Exclamations in Spanish

They start with inverted punctuation

colorful spider
¡Qué bonita araña! (What a cute spider!).

Alastair Rae / Creative Commons.

As in English, an exclamation or exclamatory sentence in Spanish is a forceful utterance that can range from a single word to almost any sentence that is given extra emphasis, either by using a loud or urgent voice, or in writing by adding exclamation points.

Types of Exclamations in Spanish

However, in Spanish, it is very common for exclamations to take particular forms, the most common of which is starting with the exclamatory adjective or adverb qué. (Qué also functions elsewhere as other parts of speech, most often as a pronoun.) When used that way, qué can be followed by a noun, adjective, an adjective followed by a noun, or an adverb followed by a verb. When it is followed by a noun, an article is not used before the noun. Some examples:

  • ¡Qué lástima! (What a shame!)
  • ¡Qué problema! (What a problem!)
  • ¡Qué vista! (What a view!)
  • ¡Qué bonita! (How cute!)
  • ¡Qué difícil! (How difficult!)
  • ¡Qué aburrido! (How tedious!)
  • ¡Qué fuerte hombre! (What a strong man!)
  • ¡Qué feo perro! (What an ugly dog!)
  • ¡Qué lejos está la escuela! (The school is so far away!)
  • ¡Qué maravillosamente toca la guitarra! (How beautifully she plays the guitar!)
  • ¡Qué rápido pasa el tiempo! (How time flies!)

If you follow the noun after qué with an adjective, más or tan is added between the two words:

  • ¡Qué vida más triste! (What a sad life!)
  • ¡Qué aire más puro! (What clean air!)
  • ¡Qué idea tan importante! (What an important idea!)
  • ¡Qué persona tan feliz! (What a happy person!)

Note that the más or tan doesn't have to be translated directly.

When emphasizing quantity or extent, it also is common to begin an exclamation with cuánto or one of its variations for number or gender:

  • ¡Cuántas arañas! (What a lot of spiders!)
  • ¡Cuánto pelo tienes! (What a head of hair you have!)
  • ¡Cuánta mantequilla! (What a lot of butter!)
  • ¡Cuánto hambre hay en esta ciudad! (What a lot of hunger there is in this city!)
  • ¡Cuánto he estudiado! (I studied a lot!)
  • ¡Cuánto te quiero mucho! (I love you a lot!)

Finally, exclamations aren't limited to the above forms; it isn't even necessary to have a complete sentence.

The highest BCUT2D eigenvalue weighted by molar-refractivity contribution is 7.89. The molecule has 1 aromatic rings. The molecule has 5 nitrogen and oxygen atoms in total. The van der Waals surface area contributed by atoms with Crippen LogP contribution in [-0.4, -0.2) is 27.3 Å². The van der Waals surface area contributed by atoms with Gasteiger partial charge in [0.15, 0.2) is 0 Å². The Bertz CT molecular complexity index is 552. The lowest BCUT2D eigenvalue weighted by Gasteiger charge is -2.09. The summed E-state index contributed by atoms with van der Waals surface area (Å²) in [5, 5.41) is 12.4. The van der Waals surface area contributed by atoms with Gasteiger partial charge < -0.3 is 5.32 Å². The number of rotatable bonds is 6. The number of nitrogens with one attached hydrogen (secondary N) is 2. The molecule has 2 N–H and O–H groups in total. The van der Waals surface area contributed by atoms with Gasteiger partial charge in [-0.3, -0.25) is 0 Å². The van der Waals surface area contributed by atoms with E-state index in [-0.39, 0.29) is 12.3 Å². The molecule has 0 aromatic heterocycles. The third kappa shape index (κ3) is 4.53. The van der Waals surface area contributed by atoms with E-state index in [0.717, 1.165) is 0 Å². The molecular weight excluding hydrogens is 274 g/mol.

• ¡No puedo creerlo! (I can't believe it!)
  • ¡No! (No!)
  • ¡Policía! (Police!)
  • ¡Es imposible! (It's impossible!)
  • ¡Ay! (Ouch!)
  • ¡Es mío! (It's mine!)
  • ¡Ayuda! (Help!)
  • ¡Eres loca! (You're crazy!)

Using Exclamation Points

Although this rule is commonly violated in informal Spanish, especially in social media, Spanish exclamation marks always come in pairs, an inverted or upside-down exclamation point to open the exclamation and a standard exclamation point to end it. The use of such paired exclamation marks is straightforward when an exclamation stands alone, as in all the examples above, but it gets more complicated when only part of a sentence is exclamatory.

The upside-down exclamation mark doesn't exist in languages other than Spanish and Galician, a minority language of Spain.

When an exclamation is introduced by other words, the exclamation points surround only the exclamation, which isn't capitalized.

  • Roberto, ¡me encanta el pelo! (Roberto, I love your hair!)
  • i gano el premio, ¡yupi! (If I win the prize, yippee!)

But when other words follow the exclamation, they are included inside the exclamation marks.

  • ¡Me encanto el pelo, Roberto! (I love your hair, Roberto.)
  • Yupi si gano el premio! (Yippee if I win the prize!)

If you have several short connected exclamations in a row, they can be treated as separate sentences or they can be separated with commas or semicolons. If they're separated by commas or semicolons, the exclamations after the first aren't capitalized.

  • ¡Hemos ganado!, ¡guau!, ¡me sorprende!
  • (We won! Wow! I'm surprised!)

Special Uses of Exclamation Marks

To indicate strong emphasis, you can use up to three consecutive exclamation points. The number of marks before and after the exclamation should match. Although such use of multiple exclamation points isn't used in standard English, it is acceptable in Spanish.

  • ¡¡¡No lo quiero!!! (I don't want it!)
  • ¡¡Qué asco!! (That's disgusting!)

As in informal English, a single exclamation mark can be placed within parentheses to indicate that something is surprising.

  • Mi tío tiene 43 (!) coches. (My uncle has 43 (!) cars.)
  • La doctora se durmió (!) durante la operación. (The doctor fell asleep (!) during the operation.)

An exclamation mark can be combined with a question mark when a sentence expresses incredulity or otherwise combines elements of emphasis and questioning. The order doesn't matter, although the sentence should begin and end with the same type of mark.

  • ¡¿Pedro dijo qué?! (Pedro said what?)
  • ¿!Viste Catarina en la jaula!? (You saw Catarina in jail?)

Key Takeaways

  • As in English, exclamations in Spanish are sentences, phrases, or even single words that are especially forceful.
  • It is common for Spanish exclamation to begin with qué or a form of cuánto.
  • Spanish exclamations begin with an inverted exclamation mark.